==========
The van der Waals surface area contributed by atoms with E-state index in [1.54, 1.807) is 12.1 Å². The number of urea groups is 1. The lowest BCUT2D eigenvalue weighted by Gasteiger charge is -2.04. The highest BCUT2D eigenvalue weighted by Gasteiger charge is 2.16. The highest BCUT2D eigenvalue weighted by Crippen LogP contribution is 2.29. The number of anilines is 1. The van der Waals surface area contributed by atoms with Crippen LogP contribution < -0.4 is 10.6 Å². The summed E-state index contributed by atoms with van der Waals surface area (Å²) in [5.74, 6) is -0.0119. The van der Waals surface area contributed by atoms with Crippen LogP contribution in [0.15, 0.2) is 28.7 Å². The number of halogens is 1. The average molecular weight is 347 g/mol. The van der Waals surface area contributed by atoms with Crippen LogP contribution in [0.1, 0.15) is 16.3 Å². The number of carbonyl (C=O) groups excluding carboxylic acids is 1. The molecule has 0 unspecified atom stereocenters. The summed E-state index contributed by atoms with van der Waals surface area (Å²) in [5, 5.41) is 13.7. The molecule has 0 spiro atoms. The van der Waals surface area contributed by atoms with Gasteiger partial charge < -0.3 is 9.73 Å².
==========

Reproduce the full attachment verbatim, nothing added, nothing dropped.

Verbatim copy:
The van der Waals surface area contributed by atoms with E-state index in [1.54, 1.807) is 12.1 Å². The number of urea groups is 1. The lowest BCUT2D eigenvalue weighted by Gasteiger charge is -2.04. The highest BCUT2D eigenvalue weighted by Gasteiger charge is 2.16. The highest BCUT2D eigenvalue weighted by Crippen LogP contribution is 2.29. The number of anilines is 1. The van der Waals surface area contributed by atoms with Crippen LogP contribution < -0.4 is 10.6 Å². The summed E-state index contributed by atoms with van der Waals surface area (Å²) in [5.74, 6) is -0.0119. The van der Waals surface area contributed by atoms with Crippen LogP contribution in [0.15, 0.2) is 28.7 Å². The number of halogens is 1. The average molecular weight is 347 g/mol. The van der Waals surface area contributed by atoms with Crippen LogP contribution in [0.1, 0.15) is 16.3 Å². The number of carbonyl (C=O) groups excluding carboxylic acids is 1. The molecule has 0 unspecified atom stereocenters. The summed E-state index contributed by atoms with van der Waals surface area (Å²) in [5, 5.41) is 13.7. The molecule has 0 spiro atoms. The van der Waals surface area contributed by atoms with Gasteiger partial charge < -0.3 is 9.73 Å².